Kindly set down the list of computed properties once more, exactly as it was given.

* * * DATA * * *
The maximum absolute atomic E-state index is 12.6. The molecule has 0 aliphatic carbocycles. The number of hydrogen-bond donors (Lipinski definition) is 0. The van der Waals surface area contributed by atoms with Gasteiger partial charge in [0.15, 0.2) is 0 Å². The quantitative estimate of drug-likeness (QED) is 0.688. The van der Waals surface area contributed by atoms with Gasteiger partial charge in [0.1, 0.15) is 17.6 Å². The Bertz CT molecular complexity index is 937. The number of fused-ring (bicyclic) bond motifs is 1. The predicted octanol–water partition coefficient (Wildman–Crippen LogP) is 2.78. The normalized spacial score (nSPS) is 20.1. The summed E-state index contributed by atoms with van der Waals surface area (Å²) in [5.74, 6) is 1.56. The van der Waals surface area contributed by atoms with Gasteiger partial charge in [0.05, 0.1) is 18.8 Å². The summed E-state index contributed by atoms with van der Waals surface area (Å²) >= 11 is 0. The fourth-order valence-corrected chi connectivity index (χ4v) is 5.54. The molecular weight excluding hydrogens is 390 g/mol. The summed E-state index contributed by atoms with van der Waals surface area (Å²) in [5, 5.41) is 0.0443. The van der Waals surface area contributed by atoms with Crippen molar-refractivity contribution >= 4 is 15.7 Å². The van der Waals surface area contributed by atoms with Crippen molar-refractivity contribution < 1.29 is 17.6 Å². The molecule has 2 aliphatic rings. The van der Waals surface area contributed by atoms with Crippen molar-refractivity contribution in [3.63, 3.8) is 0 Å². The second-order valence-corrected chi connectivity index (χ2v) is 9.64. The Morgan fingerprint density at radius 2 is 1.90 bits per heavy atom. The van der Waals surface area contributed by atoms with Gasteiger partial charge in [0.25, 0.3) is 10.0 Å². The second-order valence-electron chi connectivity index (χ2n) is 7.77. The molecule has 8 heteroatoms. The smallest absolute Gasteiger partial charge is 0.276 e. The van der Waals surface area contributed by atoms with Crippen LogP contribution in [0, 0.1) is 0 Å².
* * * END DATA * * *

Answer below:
The maximum absolute atomic E-state index is 12.6. The molecule has 0 aliphatic carbocycles. The number of hydrogen-bond donors (Lipinski definition) is 0. The van der Waals surface area contributed by atoms with Gasteiger partial charge in [0.15, 0.2) is 0 Å². The quantitative estimate of drug-likeness (QED) is 0.688. The van der Waals surface area contributed by atoms with Gasteiger partial charge in [0.1, 0.15) is 17.6 Å². The Bertz CT molecular complexity index is 937. The number of fused-ring (bicyclic) bond motifs is 1. The predicted octanol–water partition coefficient (Wildman–Crippen LogP) is 2.78. The normalized spacial score (nSPS) is 20.1. The summed E-state index contributed by atoms with van der Waals surface area (Å²) in [5.74, 6) is 1.56. The van der Waals surface area contributed by atoms with Gasteiger partial charge in [0.05, 0.1) is 18.8 Å². The summed E-state index contributed by atoms with van der Waals surface area (Å²) >= 11 is 0. The fourth-order valence-corrected chi connectivity index (χ4v) is 5.54. The molecular weight excluding hydrogens is 390 g/mol. The summed E-state index contributed by atoms with van der Waals surface area (Å²) in [5, 5.41) is 0.0443. The van der Waals surface area contributed by atoms with Crippen molar-refractivity contribution >= 4 is 15.7 Å². The van der Waals surface area contributed by atoms with Crippen molar-refractivity contribution < 1.29 is 17.6 Å². The molecule has 2 aliphatic rings. The van der Waals surface area contributed by atoms with Crippen molar-refractivity contribution in [3.63, 3.8) is 0 Å². The second-order valence-corrected chi connectivity index (χ2v) is 9.64. The Morgan fingerprint density at radius 2 is 1.90 bits per heavy atom. The van der Waals surface area contributed by atoms with Gasteiger partial charge in [0.25, 0.3) is 10.0 Å². The second-order valence-electron chi connectivity index (χ2n) is 7.77. The molecule has 8 heteroatoms. The smallest absolute Gasteiger partial charge is 0.276 e. The van der Waals surface area contributed by atoms with Crippen LogP contribution in [0, 0.1) is 0 Å².